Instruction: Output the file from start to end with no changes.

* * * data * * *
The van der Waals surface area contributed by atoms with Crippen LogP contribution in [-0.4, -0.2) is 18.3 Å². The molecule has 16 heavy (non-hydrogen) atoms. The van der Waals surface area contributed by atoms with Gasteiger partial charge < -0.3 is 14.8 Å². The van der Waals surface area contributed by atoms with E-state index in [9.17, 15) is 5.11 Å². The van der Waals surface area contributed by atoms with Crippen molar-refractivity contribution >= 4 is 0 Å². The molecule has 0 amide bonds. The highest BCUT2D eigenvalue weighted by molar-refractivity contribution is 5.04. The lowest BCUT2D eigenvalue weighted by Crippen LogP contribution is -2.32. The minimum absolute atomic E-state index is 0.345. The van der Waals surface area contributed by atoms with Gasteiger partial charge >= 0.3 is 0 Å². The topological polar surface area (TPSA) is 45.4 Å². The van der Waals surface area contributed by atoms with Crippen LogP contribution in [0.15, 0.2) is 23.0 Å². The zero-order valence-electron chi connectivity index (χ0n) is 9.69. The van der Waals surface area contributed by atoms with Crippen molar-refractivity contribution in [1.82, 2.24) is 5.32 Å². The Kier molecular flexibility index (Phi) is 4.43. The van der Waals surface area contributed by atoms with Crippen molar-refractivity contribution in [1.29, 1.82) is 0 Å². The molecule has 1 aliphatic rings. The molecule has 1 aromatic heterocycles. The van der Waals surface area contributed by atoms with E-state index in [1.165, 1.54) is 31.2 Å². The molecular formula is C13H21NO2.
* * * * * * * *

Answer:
The van der Waals surface area contributed by atoms with Crippen LogP contribution in [-0.4, -0.2) is 18.3 Å². The molecule has 16 heavy (non-hydrogen) atoms. The van der Waals surface area contributed by atoms with Gasteiger partial charge < -0.3 is 14.8 Å². The van der Waals surface area contributed by atoms with E-state index in [9.17, 15) is 5.11 Å². The van der Waals surface area contributed by atoms with Crippen molar-refractivity contribution >= 4 is 0 Å². The molecule has 0 amide bonds. The highest BCUT2D eigenvalue weighted by molar-refractivity contribution is 5.04. The lowest BCUT2D eigenvalue weighted by Crippen LogP contribution is -2.32. The minimum absolute atomic E-state index is 0.345. The van der Waals surface area contributed by atoms with Gasteiger partial charge >= 0.3 is 0 Å². The topological polar surface area (TPSA) is 45.4 Å². The van der Waals surface area contributed by atoms with Crippen LogP contribution in [0.15, 0.2) is 23.0 Å². The zero-order valence-electron chi connectivity index (χ0n) is 9.69. The van der Waals surface area contributed by atoms with Crippen molar-refractivity contribution in [1.82, 2.24) is 5.32 Å². The Kier molecular flexibility index (Phi) is 4.43. The van der Waals surface area contributed by atoms with Crippen molar-refractivity contribution in [1.29, 1.82) is 0 Å². The molecule has 1 aliphatic rings. The molecule has 1 aromatic heterocycles. The van der Waals surface area contributed by atoms with E-state index in [1.165, 1.54) is 31.2 Å². The molecular formula is C13H21NO2.